Last week we reported on an Apple invention relating to the iPhone or iPad Home Button doubling as a gaming joystick. It was so simple and yet so right. I had noted at the end of that report that it was a nice feature, even though it wasn't a total gaming solution. I guess the gaming gods wanted to remind us today that Apple indeed has other technology on hand to advance game-play functionality on iDevices. The U.S. Patent Office published a patent application today revealing an invention that covers iDevices having sensors built into the backside of the unit giving gamers controller inputs resembling standard gamepad functionality.
The timing of this latest patent application in context to last week's revelations confirms at minimum that gaming is one of the ways that Apple wants to advance the iPad in innovative ways. On July 22, 2014 we posted a report titled "Apple's CEO is sharply focused on the iPad with Hints of Significant Innovation on the Way." The report covered Tim Cook's commentary during Apple's fiscal Q3 financial conference where analysts were expressing some concern over the iPad's declining sales. Advancing the iPad with invisible backside gaming controls would be considered a significant advancement.
In Apple's patent FIG. 10 noted below we're able to see the backside of an iPad system having sensor regions for user input.
Apple notes that sensors (shown as #177 above) may be positioned in regions under a surface of the perimeter of the backside to facilitate input by a user. It should be appreciated that the sensors may be positioned in a linear manner as shown, in a grid pattern, or any other suitable pattern and/or density to achieve a desired input granularity and/or functionality.
It should also be appreciated that the sensors for determining position and proximity of a user's hands may include ultrasonic, pressure, capacitive sensors, and/or the like. In some embodiments, one or more imaging devices may be implemented for positionally and/or proximity information.
The sensed position of the user's hands may be shown on the display in some contexts. That is, in some operating contexts such as when in use with a video game, the showing of the user's fingers location may be beneficial, whereas in other contexts, such as when playing a movie, the display of the user's hands may be undesirable as it may distract from the content being displayed.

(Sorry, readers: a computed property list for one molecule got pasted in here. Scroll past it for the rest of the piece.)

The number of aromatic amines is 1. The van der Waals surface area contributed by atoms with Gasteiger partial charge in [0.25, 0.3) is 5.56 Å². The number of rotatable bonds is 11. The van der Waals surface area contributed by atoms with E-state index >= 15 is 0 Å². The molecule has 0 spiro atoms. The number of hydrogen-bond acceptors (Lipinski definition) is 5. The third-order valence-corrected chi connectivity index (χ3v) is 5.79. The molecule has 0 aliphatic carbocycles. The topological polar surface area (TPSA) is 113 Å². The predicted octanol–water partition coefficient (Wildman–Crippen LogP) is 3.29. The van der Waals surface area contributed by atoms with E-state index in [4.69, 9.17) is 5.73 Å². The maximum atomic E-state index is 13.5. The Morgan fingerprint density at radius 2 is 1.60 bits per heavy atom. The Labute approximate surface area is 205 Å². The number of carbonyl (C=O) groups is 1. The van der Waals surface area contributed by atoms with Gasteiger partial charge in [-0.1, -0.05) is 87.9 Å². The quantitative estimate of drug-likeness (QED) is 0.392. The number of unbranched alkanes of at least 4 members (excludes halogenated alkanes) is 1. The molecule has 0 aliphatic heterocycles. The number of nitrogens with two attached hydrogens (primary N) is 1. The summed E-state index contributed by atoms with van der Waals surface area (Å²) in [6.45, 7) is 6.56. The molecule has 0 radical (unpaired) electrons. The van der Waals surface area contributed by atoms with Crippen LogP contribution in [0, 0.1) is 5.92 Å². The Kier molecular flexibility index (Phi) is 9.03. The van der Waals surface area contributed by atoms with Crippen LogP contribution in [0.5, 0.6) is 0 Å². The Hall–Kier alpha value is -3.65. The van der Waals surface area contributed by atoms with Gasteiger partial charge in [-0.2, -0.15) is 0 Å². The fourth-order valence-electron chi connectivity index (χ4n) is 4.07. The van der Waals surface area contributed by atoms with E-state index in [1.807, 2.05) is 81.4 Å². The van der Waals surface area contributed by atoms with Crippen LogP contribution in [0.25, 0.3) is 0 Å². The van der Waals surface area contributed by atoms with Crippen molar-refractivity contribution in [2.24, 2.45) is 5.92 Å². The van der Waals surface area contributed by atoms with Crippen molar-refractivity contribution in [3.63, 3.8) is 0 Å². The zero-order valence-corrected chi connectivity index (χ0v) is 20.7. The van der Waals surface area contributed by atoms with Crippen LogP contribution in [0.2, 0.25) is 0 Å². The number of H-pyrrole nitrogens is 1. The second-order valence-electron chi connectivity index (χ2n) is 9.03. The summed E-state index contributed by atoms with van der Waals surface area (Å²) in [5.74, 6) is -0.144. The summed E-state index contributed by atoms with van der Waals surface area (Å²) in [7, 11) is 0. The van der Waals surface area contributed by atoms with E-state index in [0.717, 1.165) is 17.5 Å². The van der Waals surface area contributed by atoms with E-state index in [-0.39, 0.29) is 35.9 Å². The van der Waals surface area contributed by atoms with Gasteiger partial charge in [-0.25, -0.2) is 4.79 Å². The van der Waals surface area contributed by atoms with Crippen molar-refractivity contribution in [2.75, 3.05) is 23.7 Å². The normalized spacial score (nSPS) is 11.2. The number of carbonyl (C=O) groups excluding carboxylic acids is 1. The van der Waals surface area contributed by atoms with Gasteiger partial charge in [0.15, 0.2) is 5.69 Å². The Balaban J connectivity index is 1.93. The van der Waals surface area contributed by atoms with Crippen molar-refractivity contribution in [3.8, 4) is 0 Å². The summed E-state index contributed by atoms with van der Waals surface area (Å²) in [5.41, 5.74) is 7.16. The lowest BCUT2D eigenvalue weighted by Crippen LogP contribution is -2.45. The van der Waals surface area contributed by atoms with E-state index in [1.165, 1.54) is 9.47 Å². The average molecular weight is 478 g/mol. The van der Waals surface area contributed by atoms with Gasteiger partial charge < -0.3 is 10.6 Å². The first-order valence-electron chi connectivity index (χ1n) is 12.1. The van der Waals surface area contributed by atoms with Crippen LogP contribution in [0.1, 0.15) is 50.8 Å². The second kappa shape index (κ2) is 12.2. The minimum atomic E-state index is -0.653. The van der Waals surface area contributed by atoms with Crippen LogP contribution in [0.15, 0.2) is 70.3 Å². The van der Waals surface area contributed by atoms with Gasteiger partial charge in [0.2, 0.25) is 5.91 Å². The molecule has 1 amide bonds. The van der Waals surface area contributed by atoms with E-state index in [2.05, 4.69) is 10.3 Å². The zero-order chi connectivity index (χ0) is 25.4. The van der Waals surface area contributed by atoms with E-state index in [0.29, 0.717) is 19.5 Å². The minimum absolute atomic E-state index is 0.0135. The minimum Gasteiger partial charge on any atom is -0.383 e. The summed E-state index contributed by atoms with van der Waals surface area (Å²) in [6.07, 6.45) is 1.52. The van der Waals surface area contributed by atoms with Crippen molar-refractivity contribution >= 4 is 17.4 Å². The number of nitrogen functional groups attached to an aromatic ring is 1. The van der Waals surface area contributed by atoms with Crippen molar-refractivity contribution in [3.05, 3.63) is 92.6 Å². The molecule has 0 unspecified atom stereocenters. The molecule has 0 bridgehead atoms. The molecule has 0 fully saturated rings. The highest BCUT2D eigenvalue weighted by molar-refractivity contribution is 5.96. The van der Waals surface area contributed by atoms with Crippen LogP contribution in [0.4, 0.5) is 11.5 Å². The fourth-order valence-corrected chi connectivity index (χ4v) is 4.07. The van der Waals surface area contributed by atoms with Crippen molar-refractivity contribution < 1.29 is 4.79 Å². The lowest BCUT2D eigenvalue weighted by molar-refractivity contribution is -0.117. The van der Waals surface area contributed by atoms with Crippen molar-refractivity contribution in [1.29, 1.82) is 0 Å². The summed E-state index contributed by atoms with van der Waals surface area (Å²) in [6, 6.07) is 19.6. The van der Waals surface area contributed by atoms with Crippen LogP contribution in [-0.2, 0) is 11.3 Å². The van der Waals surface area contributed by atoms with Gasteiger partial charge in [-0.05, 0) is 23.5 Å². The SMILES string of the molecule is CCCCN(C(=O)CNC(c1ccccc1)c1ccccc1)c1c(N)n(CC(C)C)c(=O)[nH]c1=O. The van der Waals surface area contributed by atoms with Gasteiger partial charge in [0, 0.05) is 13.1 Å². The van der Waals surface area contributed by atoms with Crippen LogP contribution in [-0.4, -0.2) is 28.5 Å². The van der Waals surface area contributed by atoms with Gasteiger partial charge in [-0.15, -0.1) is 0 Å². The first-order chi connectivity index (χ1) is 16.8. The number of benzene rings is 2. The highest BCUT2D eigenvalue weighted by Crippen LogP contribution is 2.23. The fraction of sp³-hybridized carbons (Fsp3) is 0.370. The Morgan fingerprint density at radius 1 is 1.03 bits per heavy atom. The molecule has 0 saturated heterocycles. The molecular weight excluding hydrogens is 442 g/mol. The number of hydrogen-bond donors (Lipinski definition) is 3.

As a user's hand positioning may shift or change during use, the virtual inputs may correspondingly shift as shown in patent FIG. 11 below. That is, if a user's hand moves during use, the move is sensed and the virtual inputs (shown as #180 below) are correspondingly changed to accommodate the shift of the hands. Generally, the assignment/interpretation of sensor input is reconfigured to compensate for the hand shift.
In Apple's patent FIG. 9 we see an iPad displaying configurable input devices and a user's hand position relative to the input devices in accordance with this invention.
Apple's patent FIG. 11 illustrates the tablet computer system of FIG. 9 with the configurable input devices reconfigured according to the position of a user's hands.
Advancing Virtual Keyboards for Macs
In this same very same patent application, Apple reveals their work regarding virtual keyboards for possible use with future iMacs and MacBooks.
About the Patent Figures Noted Above: Apple's patent FIG. 1 illustrates an iMac including a configurable input device and providing an image of the configured input device on its display. Another patent figure not shown illustrates a MacBook; patent FIG. 2 illustrates an array of sensors in the configurable input device of FIG. 1; patent FIG. 4 illustrates a user's hands located proximately to the input device of FIG. 1 and an image of the user's hands being shown on the display of the computer system; FIG. 5 illustrates the display of the computer system of FIG. 4 showing the location of the user's fingertips as ovals; patent FIG. 6 illustrates a displayed virtual image device being altered to show a relative positioning of a user's fingers and the inputs underlying the user's fingers.
In some embodiments, the input device (noted as patent point #102 above) may take the form of a generally planar surface 110. Sensors 106 and 108 may be configured to sense proximity and/or location objects relative to the surface. For example, the noted sensors may sense a user's hands/fingers when they are near the input device. In some embodiments, the noted sensors may take the form of a light sensor (e.g., a camera), a proximity sensor (e.g., ultrasonic sensor), or the like. Additionally, in some embodiments, sensors may be located adjacent to and/or under the surface of the input device to sense proximity, pressure or contact. .
Additionally, or alternatively, the user's fingers may be shown in positions illustrating what input their digits overlay. That is, the illustrated fingers may be shown as being over particular characters, icons, etc., that the discrete input devices will be interpreted as by the computing system.
Apple credits David Amm as the inventors of patent application 20150022454 which was filed in Q3 2014. One of Apple's original patent filings on this subject matter could be reviewed here in more detail. In Apple's virtual gaming control patent, Apple notably revised their patent claims so as to strengthen their invention's IP. Considering that this is a patent application, the timing of such a product to market is unknown at this time.
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